Gwinnett Hardiness Zone & Frost Dates

Hardiness Zone
The purpose of the USDA Hardiness Zones map is for growers and gardeners to determine which plants will tolerate the area’s climatic conditions. The map’s basis is the minimum extreme temperature that can potentially occur, which is divided into 14 separate zones across the country. Gwinnett County is in Zone 7b, meaning that the winter temperatures could drop to five to 10 degrees, although the occurrence is quite rare. Zone 7b is too far north for some plants, such as citrus plants, which prefer the hardiness zones in Central and Southern Florida. Georgia’s coastal counties are in zone 8b, meaning the temperature could drop to as low as 15 to 20 degrees. Plants that thrive on the coast and the rest of South Georgia, such as oleanders and sago palms, could suffer in our zone during an extreme cold weather event. Most plants for sale at local garden centers have USDA Hardiness Zones on their labels. Make sure your purchase ones that are adapted to Zone 7b.

First and Last Frost Dates
In addition to knowing your hardiness zone, every gardener should know the average frost dates. These dates are the key to successful planting. Just look at the instructions on a seed packet or plant tag. “Plant in spring after danger of frost has passed.” Or, “Plant six weeks before the first frost in fall”. Frost dates are also important when it comes to pruning and executing pest control measures.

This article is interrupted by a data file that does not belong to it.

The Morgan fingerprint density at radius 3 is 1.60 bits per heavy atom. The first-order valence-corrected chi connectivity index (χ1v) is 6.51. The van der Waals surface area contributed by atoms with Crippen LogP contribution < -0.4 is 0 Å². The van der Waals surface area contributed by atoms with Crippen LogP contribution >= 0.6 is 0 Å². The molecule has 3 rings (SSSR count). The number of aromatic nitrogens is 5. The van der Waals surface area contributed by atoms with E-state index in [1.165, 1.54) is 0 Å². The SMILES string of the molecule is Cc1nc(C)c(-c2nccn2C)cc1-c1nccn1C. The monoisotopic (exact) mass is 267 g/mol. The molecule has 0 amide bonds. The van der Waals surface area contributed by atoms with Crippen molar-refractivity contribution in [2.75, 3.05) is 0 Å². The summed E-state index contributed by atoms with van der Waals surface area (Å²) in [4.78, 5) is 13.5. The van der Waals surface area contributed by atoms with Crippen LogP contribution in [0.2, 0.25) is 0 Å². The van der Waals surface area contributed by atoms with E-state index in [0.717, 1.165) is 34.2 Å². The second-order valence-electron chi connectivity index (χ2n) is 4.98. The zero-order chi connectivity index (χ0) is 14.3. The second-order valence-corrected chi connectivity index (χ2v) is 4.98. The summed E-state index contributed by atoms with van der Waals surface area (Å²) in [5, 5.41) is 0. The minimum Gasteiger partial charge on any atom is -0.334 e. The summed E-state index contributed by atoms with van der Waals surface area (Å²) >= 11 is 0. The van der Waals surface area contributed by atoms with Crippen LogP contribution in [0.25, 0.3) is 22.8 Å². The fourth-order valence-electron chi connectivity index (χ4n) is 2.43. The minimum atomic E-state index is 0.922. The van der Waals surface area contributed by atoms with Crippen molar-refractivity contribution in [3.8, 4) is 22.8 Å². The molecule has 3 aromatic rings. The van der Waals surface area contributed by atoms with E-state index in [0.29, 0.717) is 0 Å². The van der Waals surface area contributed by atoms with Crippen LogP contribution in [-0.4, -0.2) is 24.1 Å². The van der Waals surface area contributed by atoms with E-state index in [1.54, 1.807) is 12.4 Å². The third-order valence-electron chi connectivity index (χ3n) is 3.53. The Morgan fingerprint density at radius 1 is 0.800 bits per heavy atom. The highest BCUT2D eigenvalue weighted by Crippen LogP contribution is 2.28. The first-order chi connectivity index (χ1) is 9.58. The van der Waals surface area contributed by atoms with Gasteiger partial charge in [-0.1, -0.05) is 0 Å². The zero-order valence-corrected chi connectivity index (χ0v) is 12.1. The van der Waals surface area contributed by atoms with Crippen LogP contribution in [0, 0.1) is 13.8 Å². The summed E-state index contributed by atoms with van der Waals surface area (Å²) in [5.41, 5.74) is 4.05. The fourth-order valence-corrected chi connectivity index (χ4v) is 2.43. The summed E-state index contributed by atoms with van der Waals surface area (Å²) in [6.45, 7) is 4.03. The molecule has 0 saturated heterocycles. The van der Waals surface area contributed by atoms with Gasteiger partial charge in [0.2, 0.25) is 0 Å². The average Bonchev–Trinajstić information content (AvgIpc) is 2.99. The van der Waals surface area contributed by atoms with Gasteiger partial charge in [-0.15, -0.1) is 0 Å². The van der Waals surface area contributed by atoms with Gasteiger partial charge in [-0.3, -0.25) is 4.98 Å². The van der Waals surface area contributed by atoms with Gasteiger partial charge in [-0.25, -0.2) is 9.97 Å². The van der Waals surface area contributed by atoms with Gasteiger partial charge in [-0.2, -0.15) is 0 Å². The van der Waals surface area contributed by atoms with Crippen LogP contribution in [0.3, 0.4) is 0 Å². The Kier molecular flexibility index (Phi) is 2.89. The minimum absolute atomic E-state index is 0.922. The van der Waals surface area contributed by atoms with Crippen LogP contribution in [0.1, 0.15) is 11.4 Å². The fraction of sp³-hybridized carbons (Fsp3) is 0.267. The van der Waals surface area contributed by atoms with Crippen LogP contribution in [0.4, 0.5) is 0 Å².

Average frost dates are based on historical weather data and may or may not hold true every year. In the spring, planting instructions often refer to the average date of the last frost, which is the date on which the last frost has already occurred. Remember – this is an average. This means that if you plant after this date, there is a good chance there will not be any more frosts and frost-sensitive plants should be safe outdoors. Still, you should watch the weather forecasts and be prepared to provide protection … just in case.
The first frost date of autumn helps you time fall plantings, when to bring your tender houseplants indoors and when to harvest tender vegetables. Again, the first frost date is an average and frost may occur before then. It is best to keep an eye on the weather and be prepared.

Timothy Daly, University of Georgia Extension Gwinnett County | Agriculture and Natural Resources County Extension Agent
Ann Langley, Master Gardener Extension Volunteer, Class of 2017

January 2020 Monthly Meeting

We were pleased to have Scott McMahan, who is the Manager of International Plant Exploration at Atlanta Botanical Gardens, speak at our first program of 2020 on January 20th.  Scott talked about “Plant Exploration with a Purpose” and shared his experiences on his work in India, Vietnam and China and shared information about his new evaluation nursery up in Gainesville.  

2012 Garden Tour Information


2012 Garden Tour & Plant Sale

Gwinnett County Master Gardeners

Saturday, May 19, 2012 – 10 a.m. until 5 p.m.

Proceeds from the garden tour and plant sale benefit the community projects of the Gwinnett Master Gardeners.  Master Gardeners will be available at each site to answer your questions and handle ticket.  Plants will be available for purchase at one of the gardens.  The location will be announced closer to tour day. Please check our website for the location.